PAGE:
Well, it’s complicated. Most people know the Fed as the organization that sets monetary policy and manages the currency, buts its lesser-known role as a powerful bank regulator is just as important. The Federal Reserve is actually a system, composed of 12 regional banks located in major cities across the US, and the Board of Governors, which is located in Washington, DC. The Board of Governors is just that-- a board of seven men and women who write regulations for the banking system, make policies for the 12 regional banks, and oversee their activities. These seven governors are nominated by the US President and confirmed by the Senate, just like the heads of other government agencies. The Board of Governors, more than any other part of the Federal Reserve System, most closely resembles a federal government agency. It has a “dot-gov” web address, pays its employees on a public pay scale, and regularly reports to and testifies before Congress.

The 12 regional banks, while they are ultimately controlled by the Board of Governors, function more like private banks and have their own boards of directors. The presidents of these banks are privately selected without input from the US President or Congress. Banks like Goldman Sachs, which are regulated by these regional banks, are also members of the regional banks, and have some influence into how these banks are run. The Federal Reserve’s examiners, like Segarra and Bansal, are employees of these regional banks.

The most powerful of the regional banks is the Federal Reserve Bank of New York (FRBNY), where both Segarra and Bansal were employed as examiners. The FRBNY, located in downtown Manhattan, is responsible for regulating and supervising banks in the New York area, which is to say, many of the world’s largest and most complex banks like Goldman Sachs.

Ultimately, the president of the FRBNY is the most responsible for the behavior of the examiners, and the banks they regulate. The president of the FRBNY is a very powerful position, so the person filling the chair is usually well known around Wall Street and Washington. For example, the last president of the FRBNY was Timothy Geithner, who went on to become Treasury Secretary during the first four years of the Obama administration (not surprisingly, Geithner’s predecessor at the Treasury was Hank Paulson, who had previously been the CEO of Goldman Sachs). The current FRBNY president is a guy named William C. Dudley, who formerly served as chief economist to….Goldman Sachs. Not surprisingly, Mr. Dudley’s name has shown up in the news a bit lately, and he also appeared before Congress a few weeks ago.

5) Is “regulatory capture” as scary as it sounds?

It can be! Regulatory capture is a term used to describe how regulatory agencies, like the FRBNY, can be ‘captured’ by the business that they are supposed to regulate. Capture is often demonstrated when government regulators go easy on businesses, potentially because they may be seeking higher-paying employment with these businesses in the future. This is a particular problem in the world of financial regulation, because government employees often make far less than the bankers they are regulating. It’s not uncommon for regulators to quit their regulatory jobs and go work for a bank, often for two or three times more than their government salary. So if regulators are going about their jobs with future employment in mind, it can compromise their ability to adequately enforce the laws on the books. Even the best written laws aren’t any good if they aren’t firmly enforced, so bad regulatory capture can put the banking system, and the entire global economy, at risk.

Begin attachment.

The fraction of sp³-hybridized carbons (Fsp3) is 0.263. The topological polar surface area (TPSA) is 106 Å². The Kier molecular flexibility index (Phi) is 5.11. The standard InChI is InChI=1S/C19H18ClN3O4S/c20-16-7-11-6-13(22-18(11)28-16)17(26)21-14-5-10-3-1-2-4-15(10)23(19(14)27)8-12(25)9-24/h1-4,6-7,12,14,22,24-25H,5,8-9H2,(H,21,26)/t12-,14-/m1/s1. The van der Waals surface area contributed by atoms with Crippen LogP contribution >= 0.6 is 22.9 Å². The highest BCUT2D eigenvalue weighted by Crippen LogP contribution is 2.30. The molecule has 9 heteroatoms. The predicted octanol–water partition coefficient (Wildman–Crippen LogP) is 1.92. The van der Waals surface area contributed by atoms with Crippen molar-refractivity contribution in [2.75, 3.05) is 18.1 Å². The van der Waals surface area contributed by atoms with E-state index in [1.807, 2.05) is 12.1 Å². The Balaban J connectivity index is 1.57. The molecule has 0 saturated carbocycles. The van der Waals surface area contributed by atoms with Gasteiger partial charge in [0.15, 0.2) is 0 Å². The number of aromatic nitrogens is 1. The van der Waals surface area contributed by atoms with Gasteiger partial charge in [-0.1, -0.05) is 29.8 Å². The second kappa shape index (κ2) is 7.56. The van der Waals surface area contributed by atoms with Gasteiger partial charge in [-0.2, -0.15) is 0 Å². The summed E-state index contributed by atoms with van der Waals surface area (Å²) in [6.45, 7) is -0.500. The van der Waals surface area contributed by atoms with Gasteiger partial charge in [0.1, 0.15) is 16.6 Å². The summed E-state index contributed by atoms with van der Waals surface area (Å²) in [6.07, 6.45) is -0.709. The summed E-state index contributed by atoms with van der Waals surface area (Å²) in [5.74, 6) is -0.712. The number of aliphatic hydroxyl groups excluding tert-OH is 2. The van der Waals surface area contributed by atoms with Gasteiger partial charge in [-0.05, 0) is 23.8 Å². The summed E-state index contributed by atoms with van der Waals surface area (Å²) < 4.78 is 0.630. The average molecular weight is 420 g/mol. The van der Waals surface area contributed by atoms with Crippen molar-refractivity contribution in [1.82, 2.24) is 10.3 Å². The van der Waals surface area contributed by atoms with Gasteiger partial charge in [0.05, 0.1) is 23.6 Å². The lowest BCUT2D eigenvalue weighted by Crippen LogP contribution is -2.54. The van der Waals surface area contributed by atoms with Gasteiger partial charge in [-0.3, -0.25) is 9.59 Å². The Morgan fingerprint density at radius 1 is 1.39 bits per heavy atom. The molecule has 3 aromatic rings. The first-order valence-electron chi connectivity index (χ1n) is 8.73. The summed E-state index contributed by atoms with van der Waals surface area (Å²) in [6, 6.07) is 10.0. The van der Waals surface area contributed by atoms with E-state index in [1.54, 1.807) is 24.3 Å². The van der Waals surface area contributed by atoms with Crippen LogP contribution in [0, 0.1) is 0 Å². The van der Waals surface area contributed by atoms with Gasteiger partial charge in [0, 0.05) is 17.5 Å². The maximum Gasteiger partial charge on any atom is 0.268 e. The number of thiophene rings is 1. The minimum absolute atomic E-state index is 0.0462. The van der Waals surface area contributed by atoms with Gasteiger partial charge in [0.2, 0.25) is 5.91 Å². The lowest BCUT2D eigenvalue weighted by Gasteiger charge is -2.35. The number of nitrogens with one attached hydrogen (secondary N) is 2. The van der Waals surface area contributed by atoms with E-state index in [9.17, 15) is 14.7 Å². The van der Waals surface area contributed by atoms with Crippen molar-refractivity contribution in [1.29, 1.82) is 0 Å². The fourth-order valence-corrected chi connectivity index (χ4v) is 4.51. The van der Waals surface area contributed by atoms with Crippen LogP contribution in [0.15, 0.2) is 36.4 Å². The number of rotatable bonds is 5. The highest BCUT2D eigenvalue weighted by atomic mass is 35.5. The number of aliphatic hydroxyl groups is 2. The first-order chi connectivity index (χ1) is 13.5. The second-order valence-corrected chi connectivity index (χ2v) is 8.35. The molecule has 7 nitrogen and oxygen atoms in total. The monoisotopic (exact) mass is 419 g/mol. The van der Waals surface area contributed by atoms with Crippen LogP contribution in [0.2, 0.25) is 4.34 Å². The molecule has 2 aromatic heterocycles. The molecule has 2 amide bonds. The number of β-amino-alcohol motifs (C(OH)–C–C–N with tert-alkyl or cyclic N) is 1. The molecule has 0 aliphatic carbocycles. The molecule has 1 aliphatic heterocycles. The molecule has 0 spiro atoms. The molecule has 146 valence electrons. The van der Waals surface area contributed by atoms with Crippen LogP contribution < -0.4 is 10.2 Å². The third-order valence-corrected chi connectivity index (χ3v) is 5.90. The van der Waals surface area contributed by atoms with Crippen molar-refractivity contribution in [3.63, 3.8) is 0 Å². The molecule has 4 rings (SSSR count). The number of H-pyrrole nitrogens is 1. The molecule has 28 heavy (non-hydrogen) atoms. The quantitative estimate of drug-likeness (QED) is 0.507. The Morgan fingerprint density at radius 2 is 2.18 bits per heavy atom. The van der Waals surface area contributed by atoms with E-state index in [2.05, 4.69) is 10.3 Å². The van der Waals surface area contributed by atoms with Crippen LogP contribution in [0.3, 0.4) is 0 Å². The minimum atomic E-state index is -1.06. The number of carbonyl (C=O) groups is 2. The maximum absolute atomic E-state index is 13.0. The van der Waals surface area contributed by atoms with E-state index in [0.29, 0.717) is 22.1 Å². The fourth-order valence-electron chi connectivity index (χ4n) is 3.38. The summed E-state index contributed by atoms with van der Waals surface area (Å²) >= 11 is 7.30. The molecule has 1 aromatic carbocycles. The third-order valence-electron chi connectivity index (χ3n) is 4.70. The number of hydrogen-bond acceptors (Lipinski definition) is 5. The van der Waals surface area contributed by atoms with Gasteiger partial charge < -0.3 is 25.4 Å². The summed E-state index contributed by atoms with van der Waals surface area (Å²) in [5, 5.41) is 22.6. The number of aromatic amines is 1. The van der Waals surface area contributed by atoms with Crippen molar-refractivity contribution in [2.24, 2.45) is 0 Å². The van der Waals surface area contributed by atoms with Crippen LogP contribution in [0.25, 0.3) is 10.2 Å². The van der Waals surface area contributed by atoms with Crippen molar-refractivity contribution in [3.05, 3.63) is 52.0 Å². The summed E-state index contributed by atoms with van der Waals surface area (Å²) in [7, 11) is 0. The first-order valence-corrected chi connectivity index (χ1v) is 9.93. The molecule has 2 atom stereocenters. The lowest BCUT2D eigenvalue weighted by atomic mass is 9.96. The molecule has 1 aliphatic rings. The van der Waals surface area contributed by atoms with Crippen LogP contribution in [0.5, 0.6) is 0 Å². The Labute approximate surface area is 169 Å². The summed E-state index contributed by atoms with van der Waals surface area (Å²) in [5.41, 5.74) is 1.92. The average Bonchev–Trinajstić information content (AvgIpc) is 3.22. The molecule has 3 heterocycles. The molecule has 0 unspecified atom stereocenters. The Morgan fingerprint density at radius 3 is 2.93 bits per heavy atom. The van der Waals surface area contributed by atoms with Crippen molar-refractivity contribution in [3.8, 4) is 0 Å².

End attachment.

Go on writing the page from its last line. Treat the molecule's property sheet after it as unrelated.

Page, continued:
6) So what (if anything) is Congress doing about all this?

In mid-November the Senate Banking Committee held a hearing entitled “Improving Financial Institution Supervision: Examining and Addressing Regulatory Capture.” This hearing featured testimony from FRBNY President William Dudley, and lengthy questioning from several Democratic Senators. Most notably, Senator Elizabeth Warren (D-MA) grilled Dudley about the FRBNY’s capture problem, his role in these two scandals, and his seemingly dismissive attitude about them. Warren and Dudley went back and forth for much of the hearing, and the conversation got testy at times.

At the same hearing, Senator Jack Reed (D-RI) introduced a bill that would require the president of the FRBNY to be nominated by the President and confirmed by the Senate, much like the Fed’s Board of Governors is currently. Reed’s legislation would also require the head of the FRBNY to testify before the Senate Banking Committee and the House Financial Services Committee at least once per year. Other proposals that were raised at the hearing include removing the Fed’s regulatory and supervisory powers and giving them to another agency like the FDIC, which is not traditionally as cozy with the banking industry.

7) But I thought the financial reform law was supposed to change things!

Well, the 2010 Dodd-Frank financial reform law did do many good things. It created an entirely new and powerful agency, the Consumer Financial Protection Bureau, to focus solely on how financial institutions treat their customers. It also created an umbrella organization, called the Financial Stability Oversight Council (FSOC) to oversee the federal government's entire approach to financial regulation and coordinate activities among the different agencies.

That being said, the Federal Reserve as a system was not significantly modified by the Dodd-Frank law. Although the Fed was given expanded regulatory and oversight powers under the law, its structure and culture remain largely the same as before the financial crisis. Senator Jack Reed’s recent proposals, which were included in early drafts of Dodd-Frank but later removed, would allow Congress to keep a direct eye on the FRBNY, instead of only through the Board of Governors. Although unlikely to become law in a Republican controlled Congress, these proposals would bring a significant change to the current relationship between Congress and the Fed.  

The problem of regulatory capture clearly remains. Even though employees of the bank regulatory agencies usually make more money than other federal employees (because they are exempt from the traditional “GS” pay scale), they still make far less than their counterparts in the financial industry.  The allure of lucrative post-government employment is a difficult phenomenon to reverse, especially in the current political environment where government agencies are subject to continuous sequesters, shutdowns, furloughs, and pay freezes. However, perhaps more important than compensation is an agency’s culture and understanding of its role in the economy. Segarra herself put it best-- when asked what was ultimately lacking at the Fed, she replied “lack of backbone, transparency, thoroughness and perseverance.”